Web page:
The documentary is about one of the greatest environmental comeback stories in American history. In the late 1800s, the White Mountains were ground zero for a vast environmental disaster caused by intensive logging and the massive forest fires, erosion and flooding that followed.
The destruction of New Hampshire’s forests sparked one of the nation’s first grassroots conservation movements and a decades-long national battle over the fate of eastern forestlands.
Leading the way was a unique partnership of citizens, business and civic groups that believed conservation could benefit both the environment and economy. This is the dramatic story of how those unlikely allies helped create the first National Forests east of the Mississippi and save the White Mountains. (Source: New Hampshire Film Festival)
Want To Learn More About New Hampshire?
If you would like to learn more about this wonderful state then check out: 10 MUST-SEE Historic Sites In New Hampshire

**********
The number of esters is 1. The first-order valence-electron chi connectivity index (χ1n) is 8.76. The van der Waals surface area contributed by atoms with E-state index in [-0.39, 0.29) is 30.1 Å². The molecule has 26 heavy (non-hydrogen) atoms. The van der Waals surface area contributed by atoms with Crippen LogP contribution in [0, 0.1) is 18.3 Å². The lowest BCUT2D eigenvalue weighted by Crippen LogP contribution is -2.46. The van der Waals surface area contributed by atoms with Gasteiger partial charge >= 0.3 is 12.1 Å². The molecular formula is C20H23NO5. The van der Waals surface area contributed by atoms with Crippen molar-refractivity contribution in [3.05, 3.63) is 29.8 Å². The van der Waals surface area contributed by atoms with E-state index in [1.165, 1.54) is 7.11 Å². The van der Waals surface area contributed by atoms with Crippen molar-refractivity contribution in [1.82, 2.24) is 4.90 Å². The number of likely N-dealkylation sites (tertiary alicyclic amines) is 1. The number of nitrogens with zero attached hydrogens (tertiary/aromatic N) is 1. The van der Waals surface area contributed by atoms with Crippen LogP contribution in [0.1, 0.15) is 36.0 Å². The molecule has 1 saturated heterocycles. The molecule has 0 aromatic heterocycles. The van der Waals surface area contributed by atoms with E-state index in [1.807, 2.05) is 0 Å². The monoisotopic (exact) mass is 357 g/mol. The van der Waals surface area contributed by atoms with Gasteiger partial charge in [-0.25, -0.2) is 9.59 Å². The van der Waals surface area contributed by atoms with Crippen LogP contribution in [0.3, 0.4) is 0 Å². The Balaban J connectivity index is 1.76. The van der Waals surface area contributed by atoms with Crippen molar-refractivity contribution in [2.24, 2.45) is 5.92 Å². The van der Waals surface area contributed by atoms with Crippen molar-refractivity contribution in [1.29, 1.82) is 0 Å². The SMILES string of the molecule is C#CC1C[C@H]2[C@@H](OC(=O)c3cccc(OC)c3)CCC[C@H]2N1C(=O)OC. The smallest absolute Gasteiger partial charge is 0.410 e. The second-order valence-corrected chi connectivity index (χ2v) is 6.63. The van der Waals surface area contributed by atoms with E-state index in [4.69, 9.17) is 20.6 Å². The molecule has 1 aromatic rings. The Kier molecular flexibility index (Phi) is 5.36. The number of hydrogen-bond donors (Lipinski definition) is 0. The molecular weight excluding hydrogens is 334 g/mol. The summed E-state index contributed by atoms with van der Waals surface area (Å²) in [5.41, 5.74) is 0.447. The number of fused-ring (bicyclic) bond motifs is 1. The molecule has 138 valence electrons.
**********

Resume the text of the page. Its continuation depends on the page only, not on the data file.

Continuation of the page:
Map Of New Hampshire National Parks
List Of New Hampshire National Park Sites
- Appalachian National Scenic Trail
- Saint-Gaudens National Historical Park
About The People Behind More Than Just Parks
You should probably know that we don’t just make this stuff up out of thin air. My sons have spent their entire adult lives exploring and filming America’s national parks and public lands.
We’ve worked with the National Park Service, Department of Interior, U.S. Forest Service, USDA, & countless states over the years creating films on important places and issues.
Our work has been featured in leading publications all over the world and even some people outside of our immediate family call us experts on the national parks.
Meet The Parks Brothers
We’re Jim Pattiz and Will Pattiz, collectively known as the Pattiz Brothers (and sometimes the Parks Brothers) and we absolutely LOVE the national parks.
Our goal here at More Than Just Parks is to share the beauty of America’s national parks and public lands through stunning short films in an effort to get Americans and the world to see the true value in land conservation.
We hope you’ll follow our journey through the parks and help us to keep them the incredible places that they are. If you’re interested in joining the adventure then please sign up below!